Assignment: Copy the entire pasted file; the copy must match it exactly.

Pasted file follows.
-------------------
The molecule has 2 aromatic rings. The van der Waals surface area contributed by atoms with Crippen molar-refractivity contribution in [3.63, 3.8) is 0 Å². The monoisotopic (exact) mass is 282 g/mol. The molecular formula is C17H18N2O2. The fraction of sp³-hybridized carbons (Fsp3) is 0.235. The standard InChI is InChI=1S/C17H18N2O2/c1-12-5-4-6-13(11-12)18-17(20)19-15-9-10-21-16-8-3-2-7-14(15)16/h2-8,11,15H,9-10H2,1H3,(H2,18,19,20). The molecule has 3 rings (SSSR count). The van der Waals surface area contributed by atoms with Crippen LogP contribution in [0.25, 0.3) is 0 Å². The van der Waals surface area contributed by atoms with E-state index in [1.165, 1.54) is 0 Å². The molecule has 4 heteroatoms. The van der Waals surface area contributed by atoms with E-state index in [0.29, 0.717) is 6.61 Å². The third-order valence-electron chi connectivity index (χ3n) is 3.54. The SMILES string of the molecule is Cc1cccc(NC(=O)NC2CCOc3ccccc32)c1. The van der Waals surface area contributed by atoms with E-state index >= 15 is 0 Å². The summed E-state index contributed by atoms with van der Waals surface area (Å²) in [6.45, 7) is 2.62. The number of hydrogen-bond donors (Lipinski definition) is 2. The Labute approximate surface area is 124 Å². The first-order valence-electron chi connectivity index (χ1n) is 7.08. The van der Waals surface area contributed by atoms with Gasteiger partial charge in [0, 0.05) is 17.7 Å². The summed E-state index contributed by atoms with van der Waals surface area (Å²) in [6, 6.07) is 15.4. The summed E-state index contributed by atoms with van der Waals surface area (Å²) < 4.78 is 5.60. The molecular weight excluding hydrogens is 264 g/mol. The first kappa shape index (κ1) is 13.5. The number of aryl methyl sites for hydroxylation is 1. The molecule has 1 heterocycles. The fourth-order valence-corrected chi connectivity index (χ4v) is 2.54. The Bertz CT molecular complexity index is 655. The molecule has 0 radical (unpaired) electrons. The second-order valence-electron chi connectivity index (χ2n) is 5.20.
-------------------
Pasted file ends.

The molecule has 2 aromatic rings. The van der Waals surface area contributed by atoms with Crippen molar-refractivity contribution in [3.63, 3.8) is 0 Å². The monoisotopic (exact) mass is 282 g/mol. The molecular formula is C17H18N2O2. The fraction of sp³-hybridized carbons (Fsp3) is 0.235. The standard InChI is InChI=1S/C17H18N2O2/c1-12-5-4-6-13(11-12)18-17(20)19-15-9-10-21-16-8-3-2-7-14(15)16/h2-8,11,15H,9-10H2,1H3,(H2,18,19,20). The molecule has 3 rings (SSSR count). The van der Waals surface area contributed by atoms with Crippen LogP contribution in [0.25, 0.3) is 0 Å². The van der Waals surface area contributed by atoms with E-state index in [1.165, 1.54) is 0 Å². The molecule has 4 heteroatoms. The van der Waals surface area contributed by atoms with E-state index in [0.29, 0.717) is 6.61 Å². The third-order valence-electron chi connectivity index (χ3n) is 3.54. The SMILES string of the molecule is Cc1cccc(NC(=O)NC2CCOc3ccccc32)c1. The van der Waals surface area contributed by atoms with E-state index >= 15 is 0 Å². The summed E-state index contributed by atoms with van der Waals surface area (Å²) in [6.45, 7) is 2.62. The number of hydrogen-bond donors (Lipinski definition) is 2. The Labute approximate surface area is 124 Å². The first-order valence-electron chi connectivity index (χ1n) is 7.08. The van der Waals surface area contributed by atoms with Gasteiger partial charge in [0, 0.05) is 17.7 Å². The summed E-state index contributed by atoms with van der Waals surface area (Å²) in [6, 6.07) is 15.4. The summed E-state index contributed by atoms with van der Waals surface area (Å²) < 4.78 is 5.60. The molecular weight excluding hydrogens is 264 g/mol. The first kappa shape index (κ1) is 13.5. The number of aryl methyl sites for hydroxylation is 1. The molecule has 1 heterocycles. The fourth-order valence-corrected chi connectivity index (χ4v) is 2.54. The Bertz CT molecular complexity index is 655. The molecule has 0 radical (unpaired) electrons. The second-order valence-electron chi connectivity index (χ2n) is 5.20.